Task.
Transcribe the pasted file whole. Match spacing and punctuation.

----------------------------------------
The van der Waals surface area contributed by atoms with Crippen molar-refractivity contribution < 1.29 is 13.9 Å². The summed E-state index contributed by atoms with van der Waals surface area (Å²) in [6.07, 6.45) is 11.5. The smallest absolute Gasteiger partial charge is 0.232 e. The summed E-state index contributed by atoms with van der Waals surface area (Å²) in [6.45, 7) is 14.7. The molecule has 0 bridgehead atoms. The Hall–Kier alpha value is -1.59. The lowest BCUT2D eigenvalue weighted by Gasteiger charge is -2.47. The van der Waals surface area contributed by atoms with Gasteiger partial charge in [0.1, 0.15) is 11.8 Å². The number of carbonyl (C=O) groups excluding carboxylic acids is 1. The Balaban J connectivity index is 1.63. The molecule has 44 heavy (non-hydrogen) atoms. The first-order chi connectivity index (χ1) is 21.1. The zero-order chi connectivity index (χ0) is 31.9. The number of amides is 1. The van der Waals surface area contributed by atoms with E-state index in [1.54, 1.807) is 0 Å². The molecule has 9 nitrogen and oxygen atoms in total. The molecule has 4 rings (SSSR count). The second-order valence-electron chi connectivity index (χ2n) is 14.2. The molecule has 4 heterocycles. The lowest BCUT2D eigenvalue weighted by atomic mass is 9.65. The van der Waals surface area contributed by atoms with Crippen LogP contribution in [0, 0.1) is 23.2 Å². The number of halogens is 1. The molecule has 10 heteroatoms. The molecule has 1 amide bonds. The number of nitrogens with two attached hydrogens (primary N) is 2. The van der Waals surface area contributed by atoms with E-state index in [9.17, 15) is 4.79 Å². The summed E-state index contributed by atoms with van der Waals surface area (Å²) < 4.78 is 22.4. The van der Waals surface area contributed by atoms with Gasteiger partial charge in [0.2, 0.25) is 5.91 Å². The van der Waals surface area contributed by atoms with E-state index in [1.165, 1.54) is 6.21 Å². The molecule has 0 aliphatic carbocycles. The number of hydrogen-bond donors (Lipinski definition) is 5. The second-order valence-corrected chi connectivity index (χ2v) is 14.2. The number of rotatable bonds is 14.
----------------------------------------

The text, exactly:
The van der Waals surface area contributed by atoms with Crippen molar-refractivity contribution < 1.29 is 13.9 Å². The summed E-state index contributed by atoms with van der Waals surface area (Å²) in [6.07, 6.45) is 11.5. The smallest absolute Gasteiger partial charge is 0.232 e. The summed E-state index contributed by atoms with van der Waals surface area (Å²) in [6.45, 7) is 14.7. The molecule has 0 bridgehead atoms. The Hall–Kier alpha value is -1.59. The lowest BCUT2D eigenvalue weighted by Gasteiger charge is -2.47. The van der Waals surface area contributed by atoms with Gasteiger partial charge in [0.1, 0.15) is 11.8 Å². The number of carbonyl (C=O) groups excluding carboxylic acids is 1. The Balaban J connectivity index is 1.63. The molecule has 44 heavy (non-hydrogen) atoms. The first-order chi connectivity index (χ1) is 21.1. The zero-order chi connectivity index (χ0) is 31.9. The number of amides is 1. The van der Waals surface area contributed by atoms with E-state index in [1.54, 1.807) is 0 Å². The molecule has 9 nitrogen and oxygen atoms in total. The molecule has 4 rings (SSSR count). The second-order valence-electron chi connectivity index (χ2n) is 14.2. The molecule has 4 heterocycles. The lowest BCUT2D eigenvalue weighted by atomic mass is 9.65. The van der Waals surface area contributed by atoms with Crippen LogP contribution in [0, 0.1) is 23.2 Å². The number of halogens is 1. The molecule has 10 heteroatoms. The molecule has 1 amide bonds. The number of nitrogens with two attached hydrogens (primary N) is 2. The van der Waals surface area contributed by atoms with E-state index in [9.17, 15) is 4.79 Å². The summed E-state index contributed by atoms with van der Waals surface area (Å²) < 4.78 is 22.4. The van der Waals surface area contributed by atoms with Gasteiger partial charge in [0.2, 0.25) is 5.91 Å². The van der Waals surface area contributed by atoms with E-state index in [1.165, 1.54) is 6.21 Å². The molecule has 0 aliphatic carbocycles. The number of hydrogen-bond donors (Lipinski definition) is 5. The second-order valence-corrected chi connectivity index (χ2v) is 14.2. The number of rotatable bonds is 14.